Reporters need to think carefully about the language they use when reporting on suicide, a panel of experts urged during Health Journalism 2014 in Denver. The stakes are high for readers or viewers who may be at risk for taking their own lives and for families who have lost a member, panelists said.
Reporters don’t do a bad job covering suicide, but their word choices can be subtly misleading, said Marian Betz, M.D., M.P.H., an emergency physician and suicide researcher at the University of Colorado School of Medicine.
“Suicide is not inevitable,” she said, nor is it “inexplicable.” She implored journalists to avoid using both words because 90 percent of people who die by suicide have psychiatric disorders that could have been treated.
Matt Vogl, M.P.H., deputy director of the University of Colorado Depression Center, echoed Betz’s message. At one point, he was in such extreme distress that he considered taking his own life. Fortunately, a bystander recognized that Vogl was in trouble and knew how to respond. He approached Vogl in a calm voice and talked him out of taking his own life.
“Suicide is not unpredictable,” Vogl said. “There are warning signs.”
Health reporter Cindy Uken provided another angle. Since 2012, her coverage of soaring suicide rates in Montana has been boosted by fellowships from The California Endowment and The Carter Center, and this year she won a first-place Award for Excellence in Health Care Journalism for her series about suicide in The Billings Gazette in Montana.
“The number of older people who commit suicide really surprised me,” Uken said. In Montana, many people live hundreds of miles from mental health services and elders may find travel especially difficult. She sees early signs that telemedicine provisions of the Affordable Care Act (ACA) can help. This makes it possible for people in rural areas to interact with counselors online.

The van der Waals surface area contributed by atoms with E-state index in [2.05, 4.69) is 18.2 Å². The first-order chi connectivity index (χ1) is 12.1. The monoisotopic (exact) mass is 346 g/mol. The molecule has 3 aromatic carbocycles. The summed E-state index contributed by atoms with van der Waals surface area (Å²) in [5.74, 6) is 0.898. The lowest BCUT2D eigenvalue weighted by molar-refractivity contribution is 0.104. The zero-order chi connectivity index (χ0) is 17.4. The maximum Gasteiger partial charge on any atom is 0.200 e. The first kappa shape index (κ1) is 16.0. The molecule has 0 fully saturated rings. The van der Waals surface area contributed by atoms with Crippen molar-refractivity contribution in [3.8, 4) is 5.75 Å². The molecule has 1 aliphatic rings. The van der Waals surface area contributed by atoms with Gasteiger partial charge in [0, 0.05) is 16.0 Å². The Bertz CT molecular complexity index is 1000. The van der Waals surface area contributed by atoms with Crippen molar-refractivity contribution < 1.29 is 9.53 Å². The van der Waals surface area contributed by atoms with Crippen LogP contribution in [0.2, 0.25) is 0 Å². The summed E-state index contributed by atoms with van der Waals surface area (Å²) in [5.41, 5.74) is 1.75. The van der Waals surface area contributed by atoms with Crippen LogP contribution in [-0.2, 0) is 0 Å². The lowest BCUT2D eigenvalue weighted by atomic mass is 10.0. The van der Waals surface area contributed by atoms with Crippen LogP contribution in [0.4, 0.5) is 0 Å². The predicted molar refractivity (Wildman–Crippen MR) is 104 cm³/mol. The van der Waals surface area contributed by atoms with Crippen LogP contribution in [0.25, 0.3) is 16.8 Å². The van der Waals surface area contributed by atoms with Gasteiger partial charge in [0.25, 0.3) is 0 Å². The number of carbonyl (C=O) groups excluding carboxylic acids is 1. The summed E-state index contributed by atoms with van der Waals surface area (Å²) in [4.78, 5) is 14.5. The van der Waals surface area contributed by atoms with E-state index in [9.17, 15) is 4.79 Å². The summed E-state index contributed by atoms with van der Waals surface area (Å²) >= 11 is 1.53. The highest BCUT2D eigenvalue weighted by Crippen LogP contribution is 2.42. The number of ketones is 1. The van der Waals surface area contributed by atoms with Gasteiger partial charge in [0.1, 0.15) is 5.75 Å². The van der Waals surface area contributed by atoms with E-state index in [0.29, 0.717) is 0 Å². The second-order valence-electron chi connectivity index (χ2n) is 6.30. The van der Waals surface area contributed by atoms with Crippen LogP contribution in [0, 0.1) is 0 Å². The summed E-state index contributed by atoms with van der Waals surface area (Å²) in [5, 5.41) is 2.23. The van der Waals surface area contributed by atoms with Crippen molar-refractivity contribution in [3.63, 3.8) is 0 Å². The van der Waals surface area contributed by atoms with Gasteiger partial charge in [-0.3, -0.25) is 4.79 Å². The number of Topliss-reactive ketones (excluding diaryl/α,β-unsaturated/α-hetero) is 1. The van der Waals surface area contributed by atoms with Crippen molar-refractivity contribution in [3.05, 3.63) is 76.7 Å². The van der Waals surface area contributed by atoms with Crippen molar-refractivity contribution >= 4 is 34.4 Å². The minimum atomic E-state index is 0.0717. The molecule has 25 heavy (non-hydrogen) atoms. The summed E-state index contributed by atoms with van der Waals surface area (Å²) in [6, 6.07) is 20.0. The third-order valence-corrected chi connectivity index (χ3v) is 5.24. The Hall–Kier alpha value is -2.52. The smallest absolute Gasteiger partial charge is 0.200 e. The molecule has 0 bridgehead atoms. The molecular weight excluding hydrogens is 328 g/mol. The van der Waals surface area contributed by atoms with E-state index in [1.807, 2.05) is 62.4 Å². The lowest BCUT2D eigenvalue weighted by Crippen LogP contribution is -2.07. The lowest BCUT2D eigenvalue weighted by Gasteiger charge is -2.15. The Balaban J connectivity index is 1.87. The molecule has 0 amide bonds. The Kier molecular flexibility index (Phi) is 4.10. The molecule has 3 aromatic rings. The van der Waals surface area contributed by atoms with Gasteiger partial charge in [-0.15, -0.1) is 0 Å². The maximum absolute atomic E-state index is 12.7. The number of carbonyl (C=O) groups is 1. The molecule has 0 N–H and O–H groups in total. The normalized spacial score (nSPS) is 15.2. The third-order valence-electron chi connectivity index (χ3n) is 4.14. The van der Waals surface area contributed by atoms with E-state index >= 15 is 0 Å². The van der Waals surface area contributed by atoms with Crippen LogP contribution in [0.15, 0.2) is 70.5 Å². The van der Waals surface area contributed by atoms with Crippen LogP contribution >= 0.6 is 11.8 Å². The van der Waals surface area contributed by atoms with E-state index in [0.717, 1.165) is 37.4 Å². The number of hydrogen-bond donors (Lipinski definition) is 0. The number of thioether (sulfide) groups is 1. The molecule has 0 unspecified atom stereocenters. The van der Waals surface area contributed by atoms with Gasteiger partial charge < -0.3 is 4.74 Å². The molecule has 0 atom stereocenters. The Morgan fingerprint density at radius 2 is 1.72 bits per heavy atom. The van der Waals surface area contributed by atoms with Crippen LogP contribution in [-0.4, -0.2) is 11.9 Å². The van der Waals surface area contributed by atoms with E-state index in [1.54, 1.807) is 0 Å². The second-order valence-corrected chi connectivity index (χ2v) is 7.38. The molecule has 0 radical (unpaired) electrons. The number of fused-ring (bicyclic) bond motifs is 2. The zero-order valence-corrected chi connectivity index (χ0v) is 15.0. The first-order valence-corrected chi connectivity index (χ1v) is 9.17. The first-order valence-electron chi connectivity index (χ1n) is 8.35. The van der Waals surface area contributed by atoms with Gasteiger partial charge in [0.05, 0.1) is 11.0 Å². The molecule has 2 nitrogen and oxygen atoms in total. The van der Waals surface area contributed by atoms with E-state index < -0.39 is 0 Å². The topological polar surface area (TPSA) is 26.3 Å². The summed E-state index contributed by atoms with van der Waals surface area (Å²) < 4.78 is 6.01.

In Colorado, a telemedicine mental-health program run by the university is in beta testing, and Vogl is optimistic. “The elderly love it, and they’ve gotten used to the technology,” Vogl said. (Related: Exploring risk factors, rates of suicide in seniors)
Uken also discussed how her newspaper navigated the language of suicide. She and her editors chose to call suicide in Montana an “epidemic,” even though experts disagreed with the term. Otherwise they followed expert advice regarding word choices.
“We were careful, and we checked with mental health professionals before running anything, but we strongly felt ‘epidemic’ was the right word,” Uken said.
When I was reporting on complicated grief in Georgia, Irene McClatchey, Ph.D., an assistant professor of social work at Kennesaw State University, told me, “We never say ‘commit suicide’ anymore.”
“We say died by suicide, or death by suicide because ‘committed’ has a connotation that they did something illegal,” McClatchey said. Suicide is not illegal, but it carries a powerful social stigma.
Still, even mental health experts will occasionally slip in their phrasing. A source once accidentally used the phrase “commit suicide” during our conversation, but to quote her without context would have been a mistake. We both knew what she meant. Because I knew what language to avoid, I asked her to clarify and she said it differently.
The phrase “committed suicide” is an example of how reporters can affect the bereaved with their word choices. It’s not about being politically correct – it’s about improving the conversation. The word “commit” is the first hurdle.
“It further stigmatized families where suicide has occurred,” McClatchey said. “You don’t say ‘committed’ cancer, right?”
Suicide epidemic in Montana; Cindy Uken, The Billings Gazette
Suicide in the West, presentation from Marian Betz
Suicide: Covering prevention, repercussions and survivors, presentation from Matt Vogl